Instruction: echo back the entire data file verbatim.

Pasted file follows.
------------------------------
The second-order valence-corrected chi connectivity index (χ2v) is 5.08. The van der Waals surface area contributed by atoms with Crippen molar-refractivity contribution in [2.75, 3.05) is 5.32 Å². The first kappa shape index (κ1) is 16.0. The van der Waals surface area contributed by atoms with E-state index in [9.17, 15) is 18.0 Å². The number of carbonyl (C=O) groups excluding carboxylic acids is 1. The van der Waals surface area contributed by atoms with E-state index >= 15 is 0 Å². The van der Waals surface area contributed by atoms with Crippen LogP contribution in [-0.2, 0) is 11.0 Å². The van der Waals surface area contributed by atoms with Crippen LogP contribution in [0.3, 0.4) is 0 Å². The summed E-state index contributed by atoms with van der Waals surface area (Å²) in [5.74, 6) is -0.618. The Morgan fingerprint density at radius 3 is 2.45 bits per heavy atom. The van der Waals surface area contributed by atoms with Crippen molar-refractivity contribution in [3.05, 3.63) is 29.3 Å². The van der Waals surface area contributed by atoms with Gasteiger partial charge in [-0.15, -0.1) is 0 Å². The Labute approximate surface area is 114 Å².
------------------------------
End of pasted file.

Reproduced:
The second-order valence-corrected chi connectivity index (χ2v) is 5.08. The van der Waals surface area contributed by atoms with Crippen molar-refractivity contribution in [2.75, 3.05) is 5.32 Å². The first kappa shape index (κ1) is 16.0. The van der Waals surface area contributed by atoms with E-state index in [9.17, 15) is 18.0 Å². The number of carbonyl (C=O) groups excluding carboxylic acids is 1. The van der Waals surface area contributed by atoms with E-state index >= 15 is 0 Å². The van der Waals surface area contributed by atoms with Crippen LogP contribution in [-0.2, 0) is 11.0 Å². The van der Waals surface area contributed by atoms with Crippen LogP contribution in [0.3, 0.4) is 0 Å². The summed E-state index contributed by atoms with van der Waals surface area (Å²) in [5.74, 6) is -0.618. The Morgan fingerprint density at radius 3 is 2.45 bits per heavy atom. The van der Waals surface area contributed by atoms with Crippen molar-refractivity contribution in [3.05, 3.63) is 29.3 Å². The van der Waals surface area contributed by atoms with Gasteiger partial charge in [-0.15, -0.1) is 0 Å². The Labute approximate surface area is 114 Å².